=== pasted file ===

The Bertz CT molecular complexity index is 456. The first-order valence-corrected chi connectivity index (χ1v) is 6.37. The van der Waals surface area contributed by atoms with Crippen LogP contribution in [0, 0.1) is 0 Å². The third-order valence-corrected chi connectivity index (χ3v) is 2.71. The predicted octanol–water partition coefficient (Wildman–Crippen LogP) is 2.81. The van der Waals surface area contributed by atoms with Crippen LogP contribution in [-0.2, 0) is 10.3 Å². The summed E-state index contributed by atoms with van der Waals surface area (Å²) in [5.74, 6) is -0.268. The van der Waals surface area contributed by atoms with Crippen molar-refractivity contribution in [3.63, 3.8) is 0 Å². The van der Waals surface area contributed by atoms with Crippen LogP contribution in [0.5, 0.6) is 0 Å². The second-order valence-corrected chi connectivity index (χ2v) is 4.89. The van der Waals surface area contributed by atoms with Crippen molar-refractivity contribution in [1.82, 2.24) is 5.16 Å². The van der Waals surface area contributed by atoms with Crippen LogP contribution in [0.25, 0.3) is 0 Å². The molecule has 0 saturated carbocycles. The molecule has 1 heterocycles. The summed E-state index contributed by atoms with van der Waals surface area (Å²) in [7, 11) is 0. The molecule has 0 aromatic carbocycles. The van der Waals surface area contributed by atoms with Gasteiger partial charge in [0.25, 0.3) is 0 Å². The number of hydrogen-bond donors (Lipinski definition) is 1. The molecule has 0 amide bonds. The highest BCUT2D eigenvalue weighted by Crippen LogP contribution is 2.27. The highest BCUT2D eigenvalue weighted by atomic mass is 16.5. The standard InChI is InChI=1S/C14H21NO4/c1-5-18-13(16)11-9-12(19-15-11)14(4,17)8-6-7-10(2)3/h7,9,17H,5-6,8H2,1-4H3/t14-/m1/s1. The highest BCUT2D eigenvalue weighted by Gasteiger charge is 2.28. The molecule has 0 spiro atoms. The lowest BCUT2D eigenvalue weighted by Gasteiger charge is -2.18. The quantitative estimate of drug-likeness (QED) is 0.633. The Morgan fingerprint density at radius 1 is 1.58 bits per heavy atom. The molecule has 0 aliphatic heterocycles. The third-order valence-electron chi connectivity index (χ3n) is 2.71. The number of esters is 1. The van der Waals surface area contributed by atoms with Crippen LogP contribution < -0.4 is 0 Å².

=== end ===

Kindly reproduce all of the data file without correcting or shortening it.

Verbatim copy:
The Bertz CT molecular complexity index is 456. The first-order valence-corrected chi connectivity index (χ1v) is 6.37. The van der Waals surface area contributed by atoms with Crippen LogP contribution in [0, 0.1) is 0 Å². The third-order valence-corrected chi connectivity index (χ3v) is 2.71. The predicted octanol–water partition coefficient (Wildman–Crippen LogP) is 2.81. The van der Waals surface area contributed by atoms with Crippen LogP contribution in [-0.2, 0) is 10.3 Å². The summed E-state index contributed by atoms with van der Waals surface area (Å²) in [5.74, 6) is -0.268. The van der Waals surface area contributed by atoms with Crippen molar-refractivity contribution in [3.63, 3.8) is 0 Å². The van der Waals surface area contributed by atoms with Crippen LogP contribution in [0.5, 0.6) is 0 Å². The second-order valence-corrected chi connectivity index (χ2v) is 4.89. The van der Waals surface area contributed by atoms with Crippen molar-refractivity contribution in [1.82, 2.24) is 5.16 Å². The van der Waals surface area contributed by atoms with Crippen LogP contribution in [0.25, 0.3) is 0 Å². The molecule has 0 saturated carbocycles. The molecule has 1 heterocycles. The summed E-state index contributed by atoms with van der Waals surface area (Å²) in [7, 11) is 0. The molecule has 0 aromatic carbocycles. The van der Waals surface area contributed by atoms with Gasteiger partial charge in [0.25, 0.3) is 0 Å². The number of hydrogen-bond donors (Lipinski definition) is 1. The molecule has 0 amide bonds. The highest BCUT2D eigenvalue weighted by Crippen LogP contribution is 2.27. The highest BCUT2D eigenvalue weighted by atomic mass is 16.5. The standard InChI is InChI=1S/C14H21NO4/c1-5-18-13(16)11-9-12(19-15-11)14(4,17)8-6-7-10(2)3/h7,9,17H,5-6,8H2,1-4H3/t14-/m1/s1. The highest BCUT2D eigenvalue weighted by Gasteiger charge is 2.28. The molecule has 0 spiro atoms. The lowest BCUT2D eigenvalue weighted by Gasteiger charge is -2.18. The quantitative estimate of drug-likeness (QED) is 0.633. The Morgan fingerprint density at radius 1 is 1.58 bits per heavy atom. The molecule has 0 aliphatic heterocycles. The third-order valence-electron chi connectivity index (χ3n) is 2.71. The number of esters is 1. The van der Waals surface area contributed by atoms with Crippen LogP contribution < -0.4 is 0 Å².